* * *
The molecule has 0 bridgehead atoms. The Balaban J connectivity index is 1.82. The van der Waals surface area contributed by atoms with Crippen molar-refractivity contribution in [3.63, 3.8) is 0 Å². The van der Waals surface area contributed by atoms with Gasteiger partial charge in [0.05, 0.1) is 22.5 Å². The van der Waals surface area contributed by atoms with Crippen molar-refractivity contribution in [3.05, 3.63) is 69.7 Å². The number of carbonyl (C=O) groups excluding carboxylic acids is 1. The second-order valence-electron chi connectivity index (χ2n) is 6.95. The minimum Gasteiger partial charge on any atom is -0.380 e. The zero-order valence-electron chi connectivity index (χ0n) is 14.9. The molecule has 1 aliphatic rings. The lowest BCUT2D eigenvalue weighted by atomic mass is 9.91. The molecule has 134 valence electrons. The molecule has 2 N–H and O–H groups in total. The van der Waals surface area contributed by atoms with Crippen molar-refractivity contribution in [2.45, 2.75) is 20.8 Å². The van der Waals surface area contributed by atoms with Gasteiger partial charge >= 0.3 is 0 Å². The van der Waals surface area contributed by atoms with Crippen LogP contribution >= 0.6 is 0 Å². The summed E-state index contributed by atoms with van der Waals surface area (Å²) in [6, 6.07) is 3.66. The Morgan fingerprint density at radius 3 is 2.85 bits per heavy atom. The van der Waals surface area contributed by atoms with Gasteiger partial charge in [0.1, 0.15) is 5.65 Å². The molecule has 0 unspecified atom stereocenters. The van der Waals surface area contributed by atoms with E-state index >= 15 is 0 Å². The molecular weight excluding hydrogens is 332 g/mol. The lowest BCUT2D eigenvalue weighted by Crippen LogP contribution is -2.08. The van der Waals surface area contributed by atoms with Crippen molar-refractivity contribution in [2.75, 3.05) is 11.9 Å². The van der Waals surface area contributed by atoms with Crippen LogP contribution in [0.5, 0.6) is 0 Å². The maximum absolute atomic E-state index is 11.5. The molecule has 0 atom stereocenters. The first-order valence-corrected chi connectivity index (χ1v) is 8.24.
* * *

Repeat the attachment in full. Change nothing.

The molecule has 0 bridgehead atoms. The Balaban J connectivity index is 1.82. The van der Waals surface area contributed by atoms with Crippen molar-refractivity contribution in [3.63, 3.8) is 0 Å². The van der Waals surface area contributed by atoms with Gasteiger partial charge in [0.05, 0.1) is 22.5 Å². The van der Waals surface area contributed by atoms with Crippen molar-refractivity contribution in [3.05, 3.63) is 69.7 Å². The number of carbonyl (C=O) groups excluding carboxylic acids is 1. The second-order valence-electron chi connectivity index (χ2n) is 6.95. The minimum Gasteiger partial charge on any atom is -0.380 e. The zero-order valence-electron chi connectivity index (χ0n) is 14.9. The molecule has 1 aliphatic rings. The lowest BCUT2D eigenvalue weighted by atomic mass is 9.91. The molecule has 134 valence electrons. The molecule has 2 N–H and O–H groups in total. The van der Waals surface area contributed by atoms with Crippen molar-refractivity contribution in [2.45, 2.75) is 20.8 Å². The van der Waals surface area contributed by atoms with Gasteiger partial charge >= 0.3 is 0 Å². The van der Waals surface area contributed by atoms with Crippen LogP contribution >= 0.6 is 0 Å². The summed E-state index contributed by atoms with van der Waals surface area (Å²) in [6, 6.07) is 3.66. The Morgan fingerprint density at radius 3 is 2.85 bits per heavy atom. The van der Waals surface area contributed by atoms with Gasteiger partial charge in [0.1, 0.15) is 5.65 Å². The molecule has 0 unspecified atom stereocenters. The van der Waals surface area contributed by atoms with E-state index >= 15 is 0 Å². The molecular weight excluding hydrogens is 332 g/mol. The lowest BCUT2D eigenvalue weighted by Crippen LogP contribution is -2.08. The van der Waals surface area contributed by atoms with Crippen molar-refractivity contribution in [2.75, 3.05) is 11.9 Å². The van der Waals surface area contributed by atoms with Crippen LogP contribution in [0.5, 0.6) is 0 Å². The maximum absolute atomic E-state index is 11.5. The molecule has 0 atom stereocenters. The first-order valence-corrected chi connectivity index (χ1v) is 8.24.